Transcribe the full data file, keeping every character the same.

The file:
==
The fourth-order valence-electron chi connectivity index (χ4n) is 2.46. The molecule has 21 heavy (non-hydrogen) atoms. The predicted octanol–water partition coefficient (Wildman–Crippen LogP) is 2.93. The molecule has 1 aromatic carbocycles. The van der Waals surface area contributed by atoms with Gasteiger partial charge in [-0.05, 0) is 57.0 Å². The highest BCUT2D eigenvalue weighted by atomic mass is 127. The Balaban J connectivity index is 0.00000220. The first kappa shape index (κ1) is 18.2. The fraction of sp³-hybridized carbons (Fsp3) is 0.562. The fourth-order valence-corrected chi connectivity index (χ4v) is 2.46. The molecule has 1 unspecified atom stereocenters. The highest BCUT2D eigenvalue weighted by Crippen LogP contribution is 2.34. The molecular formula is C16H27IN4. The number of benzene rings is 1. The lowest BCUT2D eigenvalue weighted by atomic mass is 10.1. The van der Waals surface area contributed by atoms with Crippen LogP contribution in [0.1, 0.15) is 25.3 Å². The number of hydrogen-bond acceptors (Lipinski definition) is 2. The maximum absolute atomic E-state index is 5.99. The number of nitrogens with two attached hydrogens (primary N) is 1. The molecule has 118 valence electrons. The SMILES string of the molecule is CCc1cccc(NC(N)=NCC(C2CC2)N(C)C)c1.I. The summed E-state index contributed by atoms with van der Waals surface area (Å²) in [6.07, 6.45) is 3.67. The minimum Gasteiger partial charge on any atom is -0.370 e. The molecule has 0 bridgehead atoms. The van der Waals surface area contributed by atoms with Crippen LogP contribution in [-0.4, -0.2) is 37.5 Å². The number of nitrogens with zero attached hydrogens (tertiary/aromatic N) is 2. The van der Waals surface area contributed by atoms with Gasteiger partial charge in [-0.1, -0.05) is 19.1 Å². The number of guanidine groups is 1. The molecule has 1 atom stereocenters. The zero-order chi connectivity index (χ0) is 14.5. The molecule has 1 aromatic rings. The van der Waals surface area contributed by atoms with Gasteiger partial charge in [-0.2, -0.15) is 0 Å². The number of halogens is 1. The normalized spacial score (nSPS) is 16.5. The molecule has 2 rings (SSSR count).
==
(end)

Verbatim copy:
The fourth-order valence-electron chi connectivity index (χ4n) is 2.46. The molecule has 21 heavy (non-hydrogen) atoms. The predicted octanol–water partition coefficient (Wildman–Crippen LogP) is 2.93. The molecule has 1 aromatic carbocycles. The van der Waals surface area contributed by atoms with Gasteiger partial charge in [-0.05, 0) is 57.0 Å². The highest BCUT2D eigenvalue weighted by atomic mass is 127. The Balaban J connectivity index is 0.00000220. The first kappa shape index (κ1) is 18.2. The fraction of sp³-hybridized carbons (Fsp3) is 0.562. The fourth-order valence-corrected chi connectivity index (χ4v) is 2.46. The molecule has 1 unspecified atom stereocenters. The highest BCUT2D eigenvalue weighted by Crippen LogP contribution is 2.34. The molecular formula is C16H27IN4. The number of benzene rings is 1. The lowest BCUT2D eigenvalue weighted by atomic mass is 10.1. The van der Waals surface area contributed by atoms with Crippen LogP contribution in [0.1, 0.15) is 25.3 Å². The number of hydrogen-bond acceptors (Lipinski definition) is 2. The maximum absolute atomic E-state index is 5.99. The number of nitrogens with two attached hydrogens (primary N) is 1. The molecule has 118 valence electrons. The SMILES string of the molecule is CCc1cccc(NC(N)=NCC(C2CC2)N(C)C)c1.I. The summed E-state index contributed by atoms with van der Waals surface area (Å²) in [6.07, 6.45) is 3.67. The minimum Gasteiger partial charge on any atom is -0.370 e. The molecule has 0 bridgehead atoms. The van der Waals surface area contributed by atoms with Crippen LogP contribution in [-0.4, -0.2) is 37.5 Å². The number of nitrogens with zero attached hydrogens (tertiary/aromatic N) is 2. The van der Waals surface area contributed by atoms with Gasteiger partial charge in [-0.1, -0.05) is 19.1 Å². The number of guanidine groups is 1. The molecule has 1 atom stereocenters. The zero-order chi connectivity index (χ0) is 14.5. The molecule has 1 aromatic rings. The van der Waals surface area contributed by atoms with Gasteiger partial charge in [-0.2, -0.15) is 0 Å². The number of halogens is 1. The normalized spacial score (nSPS) is 16.5. The molecule has 2 rings (SSSR count).